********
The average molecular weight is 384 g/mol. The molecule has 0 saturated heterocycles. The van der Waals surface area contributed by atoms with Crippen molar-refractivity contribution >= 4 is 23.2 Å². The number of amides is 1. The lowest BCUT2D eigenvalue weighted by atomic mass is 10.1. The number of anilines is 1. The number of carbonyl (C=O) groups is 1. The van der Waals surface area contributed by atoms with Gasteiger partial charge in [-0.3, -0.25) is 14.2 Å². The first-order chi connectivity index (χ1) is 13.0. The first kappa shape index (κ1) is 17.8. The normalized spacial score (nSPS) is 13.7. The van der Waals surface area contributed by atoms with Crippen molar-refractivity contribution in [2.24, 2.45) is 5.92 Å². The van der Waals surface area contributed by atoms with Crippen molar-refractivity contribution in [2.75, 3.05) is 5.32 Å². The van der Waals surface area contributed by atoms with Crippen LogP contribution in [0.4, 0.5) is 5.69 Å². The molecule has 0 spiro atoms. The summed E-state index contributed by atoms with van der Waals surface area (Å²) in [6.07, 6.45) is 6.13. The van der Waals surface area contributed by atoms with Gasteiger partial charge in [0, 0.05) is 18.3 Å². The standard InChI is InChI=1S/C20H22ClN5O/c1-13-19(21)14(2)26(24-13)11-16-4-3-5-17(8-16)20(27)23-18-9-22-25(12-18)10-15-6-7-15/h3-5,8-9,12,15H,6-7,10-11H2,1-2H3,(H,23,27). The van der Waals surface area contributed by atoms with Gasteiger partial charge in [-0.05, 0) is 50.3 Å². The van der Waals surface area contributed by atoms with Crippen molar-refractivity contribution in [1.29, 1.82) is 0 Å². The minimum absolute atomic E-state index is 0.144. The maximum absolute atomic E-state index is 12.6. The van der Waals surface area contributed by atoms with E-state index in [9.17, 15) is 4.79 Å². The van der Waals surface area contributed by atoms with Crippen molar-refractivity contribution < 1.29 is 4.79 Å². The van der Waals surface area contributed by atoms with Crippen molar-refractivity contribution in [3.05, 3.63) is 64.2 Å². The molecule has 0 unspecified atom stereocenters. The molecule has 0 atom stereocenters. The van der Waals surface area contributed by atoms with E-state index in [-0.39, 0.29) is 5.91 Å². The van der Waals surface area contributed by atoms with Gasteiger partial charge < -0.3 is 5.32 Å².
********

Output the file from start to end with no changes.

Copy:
The average molecular weight is 384 g/mol. The molecule has 0 saturated heterocycles. The van der Waals surface area contributed by atoms with Crippen molar-refractivity contribution >= 4 is 23.2 Å². The number of amides is 1. The lowest BCUT2D eigenvalue weighted by atomic mass is 10.1. The number of anilines is 1. The number of carbonyl (C=O) groups is 1. The van der Waals surface area contributed by atoms with Gasteiger partial charge in [-0.3, -0.25) is 14.2 Å². The first-order chi connectivity index (χ1) is 13.0. The first kappa shape index (κ1) is 17.8. The normalized spacial score (nSPS) is 13.7. The van der Waals surface area contributed by atoms with Crippen molar-refractivity contribution in [2.24, 2.45) is 5.92 Å². The van der Waals surface area contributed by atoms with Crippen molar-refractivity contribution in [2.75, 3.05) is 5.32 Å². The van der Waals surface area contributed by atoms with Crippen LogP contribution in [0.4, 0.5) is 5.69 Å². The molecule has 0 spiro atoms. The summed E-state index contributed by atoms with van der Waals surface area (Å²) in [6.07, 6.45) is 6.13. The van der Waals surface area contributed by atoms with Gasteiger partial charge in [0, 0.05) is 18.3 Å². The standard InChI is InChI=1S/C20H22ClN5O/c1-13-19(21)14(2)26(24-13)11-16-4-3-5-17(8-16)20(27)23-18-9-22-25(12-18)10-15-6-7-15/h3-5,8-9,12,15H,6-7,10-11H2,1-2H3,(H,23,27). The van der Waals surface area contributed by atoms with Gasteiger partial charge in [-0.05, 0) is 50.3 Å². The van der Waals surface area contributed by atoms with Crippen molar-refractivity contribution in [1.29, 1.82) is 0 Å². The minimum absolute atomic E-state index is 0.144. The maximum absolute atomic E-state index is 12.6. The van der Waals surface area contributed by atoms with E-state index in [9.17, 15) is 4.79 Å². The van der Waals surface area contributed by atoms with Crippen molar-refractivity contribution < 1.29 is 4.79 Å². The van der Waals surface area contributed by atoms with Crippen molar-refractivity contribution in [3.05, 3.63) is 64.2 Å². The molecule has 0 unspecified atom stereocenters. The molecule has 0 atom stereocenters. The van der Waals surface area contributed by atoms with E-state index in [-0.39, 0.29) is 5.91 Å². The van der Waals surface area contributed by atoms with Gasteiger partial charge < -0.3 is 5.32 Å².